How to Write a Thank You Card

How to Write a Thank You Card

The world is more connected today that it ever has been before. People thing tagging their host in a selfie at the event on social media is an appropriate form of acknowledging and thanking the host for all he or she went through to make the party an event enjoyed by all.  I know, this sounds absurd, right? If you are invited to a holiday party you need to send a thank you card to the host. If you got a gift for Christmas, you need to write a thank you card. If your neighbors brought you a bottle of sherry and a plateful of Christmas cookies, you need to write a thank you card. Here are five tricks to make sure you don’t fail in this very important category of life.

1. You have 24 hours

 Even I am guilty of this rule. We get busy and forget but that’s just it. Imagine if, when we got home we sat down with pen and paper? Our words would be overflowing! We would remember each detail and the words will warm the host’s heart to read. But instead, she has to read a generic thank you weeks later and nobody even remembers the event…

2. Good quality Stationary

The Thank you on the front of the card is not necessary, you’ll cover that inside the note. God quality paper is a must, though. Write with a rollerball pen and be mindful of your grammar.

3. Start with a rough draft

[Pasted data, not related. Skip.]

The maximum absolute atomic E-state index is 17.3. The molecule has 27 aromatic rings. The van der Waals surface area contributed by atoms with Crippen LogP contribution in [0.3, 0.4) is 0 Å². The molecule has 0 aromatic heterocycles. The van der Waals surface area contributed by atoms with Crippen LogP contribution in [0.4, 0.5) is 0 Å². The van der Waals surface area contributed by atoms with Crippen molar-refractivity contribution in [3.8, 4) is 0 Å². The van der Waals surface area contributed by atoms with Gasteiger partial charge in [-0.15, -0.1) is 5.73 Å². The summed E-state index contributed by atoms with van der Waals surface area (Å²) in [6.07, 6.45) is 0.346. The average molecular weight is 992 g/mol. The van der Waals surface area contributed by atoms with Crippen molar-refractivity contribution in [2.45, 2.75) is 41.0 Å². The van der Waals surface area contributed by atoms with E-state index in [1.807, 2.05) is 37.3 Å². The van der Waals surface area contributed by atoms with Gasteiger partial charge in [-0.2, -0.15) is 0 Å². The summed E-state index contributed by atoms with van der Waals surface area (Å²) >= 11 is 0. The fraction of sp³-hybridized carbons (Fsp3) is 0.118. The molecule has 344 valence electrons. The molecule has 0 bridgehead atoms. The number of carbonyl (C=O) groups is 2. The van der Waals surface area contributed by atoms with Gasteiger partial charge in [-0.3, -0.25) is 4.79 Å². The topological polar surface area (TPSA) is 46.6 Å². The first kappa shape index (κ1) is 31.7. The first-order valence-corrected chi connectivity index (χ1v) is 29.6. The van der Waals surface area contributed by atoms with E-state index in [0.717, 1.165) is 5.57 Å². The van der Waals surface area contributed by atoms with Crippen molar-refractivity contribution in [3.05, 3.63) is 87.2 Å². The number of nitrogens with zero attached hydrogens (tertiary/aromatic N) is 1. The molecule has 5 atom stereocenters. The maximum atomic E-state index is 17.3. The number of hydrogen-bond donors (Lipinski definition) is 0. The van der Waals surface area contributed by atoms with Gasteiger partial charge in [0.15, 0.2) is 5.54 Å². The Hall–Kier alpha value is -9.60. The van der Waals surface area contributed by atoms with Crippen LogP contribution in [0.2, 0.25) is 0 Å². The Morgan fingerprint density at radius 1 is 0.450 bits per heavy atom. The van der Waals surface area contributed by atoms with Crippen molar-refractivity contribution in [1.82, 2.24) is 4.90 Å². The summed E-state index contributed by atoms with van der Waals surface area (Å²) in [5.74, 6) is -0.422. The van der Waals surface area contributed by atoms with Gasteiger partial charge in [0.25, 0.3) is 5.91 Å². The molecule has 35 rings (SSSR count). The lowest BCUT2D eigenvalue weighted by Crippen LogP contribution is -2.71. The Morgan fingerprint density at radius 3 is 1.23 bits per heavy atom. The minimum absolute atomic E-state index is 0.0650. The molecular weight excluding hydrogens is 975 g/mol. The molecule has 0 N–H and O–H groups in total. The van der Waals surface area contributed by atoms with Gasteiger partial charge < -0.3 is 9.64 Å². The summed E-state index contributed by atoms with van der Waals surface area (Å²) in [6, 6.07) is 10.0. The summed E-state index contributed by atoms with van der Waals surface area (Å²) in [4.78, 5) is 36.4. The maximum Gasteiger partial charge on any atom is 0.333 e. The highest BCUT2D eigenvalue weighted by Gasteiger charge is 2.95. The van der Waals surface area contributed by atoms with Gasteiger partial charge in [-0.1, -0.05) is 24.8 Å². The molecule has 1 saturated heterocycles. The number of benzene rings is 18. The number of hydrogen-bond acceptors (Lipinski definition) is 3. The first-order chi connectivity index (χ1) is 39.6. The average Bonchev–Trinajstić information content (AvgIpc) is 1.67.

Most of us don’t write anymore, we have keyboards. So, when writing your letter outline a few details you want to mention in your letter. Maybe the hosts dress or the hosts humor and collection of humidors are worth mentioning. Start out free form and when you are ready to get to writing on the actual card make sure to write neatly and make sure your lines keep straight!

4. Make your points

In a personal thank you note, make sure you write about how and why it was special. “Thank you so much for planning an invigorating, mind opening, and luxurious weekend!” sounds so much better than “Thank you for planning the weekend”. Speak authentically and in your own voice.

5. Check your work

Proofread your letters! Appearing lazy is a death note. Check your work and write the host’s name correctly on the envelope. Place the stamp on the envelope straight. From the moment they see your letter in their physical mailbox your personal brand should be speaking to them.